MIAMI — In the wake of having his team practice with football pads Monday and superstar LeBron James admitting the squad’s dislike for the Bulls, Heat head coach Erik Spoelstra downplayed the tenor of Tuesday night’s regular-season opener.
“When you face a team in the playoffs, it naturally becomes more than it would be in the regular season,” Spoelstra said after his team’s morning shootaround at American Airlines Arena.
Spoelstra did, however, acknowledge that from what he’s seen in the preseason, Bulls point guard Derrick Rose looks to have returned to his previous form after missing all of last season while recovering from an ACL injury.
“It’s tough to really say until you see more games, but the good thing is you see the explosiveness. He’s put in the time, the work, the sweat, equity, all behind the scenes and so, he looks like he has every bit of the explosiveness he had before, when he was the MVP,” Spoelstra observed. “He also had time to work on his perimeter game and he shot terrific in the preseason from behind the arc. So from that standpoint, even from our side as competitors, you want to see guys get back out there and not lose anything.”
His counterpart, Bulls head coach Tom Thibodeau, has a similar view of Rose’s progression, albeit from a much closer vantage point.
“The way he approaches things, he puts a lot into each and every day, he studies. I think his experience has taught him a lot. Even though he couldn’t play last year, he studied. So he is a better player. And you’ll see him improve each and every year because of the way approaches things,” Thibodeau said, prior to the Bulls’ shootaround.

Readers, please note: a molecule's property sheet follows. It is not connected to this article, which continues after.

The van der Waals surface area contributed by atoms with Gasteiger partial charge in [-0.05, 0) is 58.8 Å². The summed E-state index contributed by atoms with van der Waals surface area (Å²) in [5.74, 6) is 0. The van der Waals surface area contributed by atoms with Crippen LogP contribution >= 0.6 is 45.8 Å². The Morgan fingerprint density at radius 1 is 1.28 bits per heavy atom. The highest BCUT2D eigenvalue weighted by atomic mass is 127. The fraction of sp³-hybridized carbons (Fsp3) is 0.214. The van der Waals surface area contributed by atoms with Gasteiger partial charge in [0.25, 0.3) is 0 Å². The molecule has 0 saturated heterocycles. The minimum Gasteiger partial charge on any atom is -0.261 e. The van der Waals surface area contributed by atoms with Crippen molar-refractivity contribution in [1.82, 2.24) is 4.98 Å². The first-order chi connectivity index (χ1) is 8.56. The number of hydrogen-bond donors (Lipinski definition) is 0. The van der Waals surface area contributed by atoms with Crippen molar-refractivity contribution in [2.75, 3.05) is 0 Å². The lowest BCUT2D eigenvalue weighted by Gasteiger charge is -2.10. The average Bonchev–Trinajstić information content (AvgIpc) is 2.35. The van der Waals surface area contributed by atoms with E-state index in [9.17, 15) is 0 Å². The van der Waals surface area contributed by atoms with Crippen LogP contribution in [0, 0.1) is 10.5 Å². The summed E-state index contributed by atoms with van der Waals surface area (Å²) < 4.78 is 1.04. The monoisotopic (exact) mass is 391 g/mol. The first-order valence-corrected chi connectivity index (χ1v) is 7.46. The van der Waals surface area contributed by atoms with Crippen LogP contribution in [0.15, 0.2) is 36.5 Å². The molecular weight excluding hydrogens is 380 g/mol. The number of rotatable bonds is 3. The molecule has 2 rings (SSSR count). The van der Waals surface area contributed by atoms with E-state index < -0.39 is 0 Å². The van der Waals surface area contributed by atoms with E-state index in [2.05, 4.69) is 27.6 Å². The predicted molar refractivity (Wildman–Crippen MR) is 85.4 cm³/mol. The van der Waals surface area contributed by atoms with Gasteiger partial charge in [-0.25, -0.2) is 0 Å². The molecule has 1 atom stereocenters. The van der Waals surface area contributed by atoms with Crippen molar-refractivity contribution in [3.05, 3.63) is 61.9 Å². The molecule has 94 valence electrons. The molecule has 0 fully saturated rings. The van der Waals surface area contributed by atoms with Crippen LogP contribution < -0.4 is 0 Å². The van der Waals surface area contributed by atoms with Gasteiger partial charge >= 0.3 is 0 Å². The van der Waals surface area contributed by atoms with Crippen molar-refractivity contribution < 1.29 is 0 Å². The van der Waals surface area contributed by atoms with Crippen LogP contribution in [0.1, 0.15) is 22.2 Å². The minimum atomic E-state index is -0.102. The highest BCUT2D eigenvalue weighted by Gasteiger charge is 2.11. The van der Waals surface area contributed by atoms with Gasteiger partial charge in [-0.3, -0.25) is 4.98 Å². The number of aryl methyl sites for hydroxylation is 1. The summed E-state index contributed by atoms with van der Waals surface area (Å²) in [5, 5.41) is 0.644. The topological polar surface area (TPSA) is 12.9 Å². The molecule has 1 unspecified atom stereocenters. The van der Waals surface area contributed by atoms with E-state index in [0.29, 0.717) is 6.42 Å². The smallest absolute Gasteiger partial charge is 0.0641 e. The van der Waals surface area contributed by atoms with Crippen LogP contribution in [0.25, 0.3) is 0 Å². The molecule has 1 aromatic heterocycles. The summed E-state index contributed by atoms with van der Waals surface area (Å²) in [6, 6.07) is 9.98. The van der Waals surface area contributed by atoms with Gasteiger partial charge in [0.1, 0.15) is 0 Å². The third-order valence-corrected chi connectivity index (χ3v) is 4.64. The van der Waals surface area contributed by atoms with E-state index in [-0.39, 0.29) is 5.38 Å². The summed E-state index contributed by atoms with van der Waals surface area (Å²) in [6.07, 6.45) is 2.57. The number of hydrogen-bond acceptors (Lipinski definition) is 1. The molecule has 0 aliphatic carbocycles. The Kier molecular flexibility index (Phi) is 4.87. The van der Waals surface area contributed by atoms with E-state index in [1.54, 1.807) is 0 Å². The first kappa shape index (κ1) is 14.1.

“Physically, he’s in a really good place. What last year allowed him to do was put a lot of time into working on his body and his shooting. So I think he made the best of his circumstance and I think it’s helped prepare him well for this upcoming season. He’s a stronger player, I think he’s a smarter player, and now the challenge for us is to put it together as a team.
“I think you go step-by-step, so each day he’s gotten stronger. I think he’s gained more confidence. I think it’s one thing to go through individual workouts, practices from last year and then of course preseason games, but this is another level now so it will be another challenge.”
Thibodeau didn’t read much into the Heat’s practice methods, disregarding both the seemingly over-the-top preparation for what have historically been a very physical matchup, as well as the apparent enmity between the squads.
“It doesn’t say anything. What you’re allowed to see is not a lot, and that’s probably part of their practice. We’re not concerned with that,” he said. “They’re good; you have to play well to beat them. You’re not going around them. You’re chasing the same thing, they’re the defending champion. So you’ve got to knock them off. They’ve got something we want.
“It’s the start of the season, so we’re looking forward to that. They’re the defending champions. We’re not going to get wrapped up in all the festivities that they’ll have going on. We’re going to lock into what we have to lock into to get ready to play a high-quality team.”
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Rose found it humorous, saying, “That’s kind of crazy. I don’t think we’re going to foul them like that. If they go to the hole, of course we’re going to hit them. But I don’t think it’s going to be anything like football.”
The Chicago native also took James’ mixed messages of welcoming him back and animosity toward the Bulls in stride.
“I think the competitiveness in all of us, it leads to this. Where you feel like you hate one another, but you’re just trying to get the same thing,” Rose said about the Bulls-Heat rivalry, before deftly transitioning into what the reigning MVP’s appreciation for his return. “It feels good when those types of players say good stuff about you. I can’t get caught up into that. I’m just worrying about what’s going on with the Chicago Bulls.”